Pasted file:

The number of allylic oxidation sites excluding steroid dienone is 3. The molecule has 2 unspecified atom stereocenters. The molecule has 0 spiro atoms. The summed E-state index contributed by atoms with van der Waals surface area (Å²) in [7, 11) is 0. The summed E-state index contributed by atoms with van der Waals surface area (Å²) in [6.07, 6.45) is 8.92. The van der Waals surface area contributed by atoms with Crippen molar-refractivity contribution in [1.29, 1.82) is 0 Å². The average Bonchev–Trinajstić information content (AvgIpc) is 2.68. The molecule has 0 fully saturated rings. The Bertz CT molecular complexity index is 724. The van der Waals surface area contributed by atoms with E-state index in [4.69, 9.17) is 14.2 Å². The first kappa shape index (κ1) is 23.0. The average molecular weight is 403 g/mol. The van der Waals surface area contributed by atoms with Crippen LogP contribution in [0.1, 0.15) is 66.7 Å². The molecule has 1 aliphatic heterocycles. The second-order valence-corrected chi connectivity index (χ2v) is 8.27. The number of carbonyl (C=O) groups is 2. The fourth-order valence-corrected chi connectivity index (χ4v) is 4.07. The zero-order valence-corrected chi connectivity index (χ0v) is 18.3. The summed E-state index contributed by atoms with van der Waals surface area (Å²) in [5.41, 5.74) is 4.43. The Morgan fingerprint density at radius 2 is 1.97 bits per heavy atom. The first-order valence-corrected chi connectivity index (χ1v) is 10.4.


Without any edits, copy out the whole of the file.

The number of allylic oxidation sites excluding steroid dienone is 3. The molecule has 2 unspecified atom stereocenters. The molecule has 0 spiro atoms. The summed E-state index contributed by atoms with van der Waals surface area (Å²) in [7, 11) is 0. The summed E-state index contributed by atoms with van der Waals surface area (Å²) in [6.07, 6.45) is 8.92. The van der Waals surface area contributed by atoms with Crippen molar-refractivity contribution in [1.29, 1.82) is 0 Å². The average Bonchev–Trinajstić information content (AvgIpc) is 2.68. The molecule has 0 fully saturated rings. The Bertz CT molecular complexity index is 724. The van der Waals surface area contributed by atoms with E-state index in [4.69, 9.17) is 14.2 Å². The first kappa shape index (κ1) is 23.0. The average molecular weight is 403 g/mol. The van der Waals surface area contributed by atoms with Crippen LogP contribution in [0.1, 0.15) is 66.7 Å². The molecule has 1 aliphatic heterocycles. The second-order valence-corrected chi connectivity index (χ2v) is 8.27. The number of carbonyl (C=O) groups is 2. The fourth-order valence-corrected chi connectivity index (χ4v) is 4.07. The zero-order valence-corrected chi connectivity index (χ0v) is 18.3. The summed E-state index contributed by atoms with van der Waals surface area (Å²) in [5.41, 5.74) is 4.43. The Morgan fingerprint density at radius 2 is 1.97 bits per heavy atom. The first-order valence-corrected chi connectivity index (χ1v) is 10.4.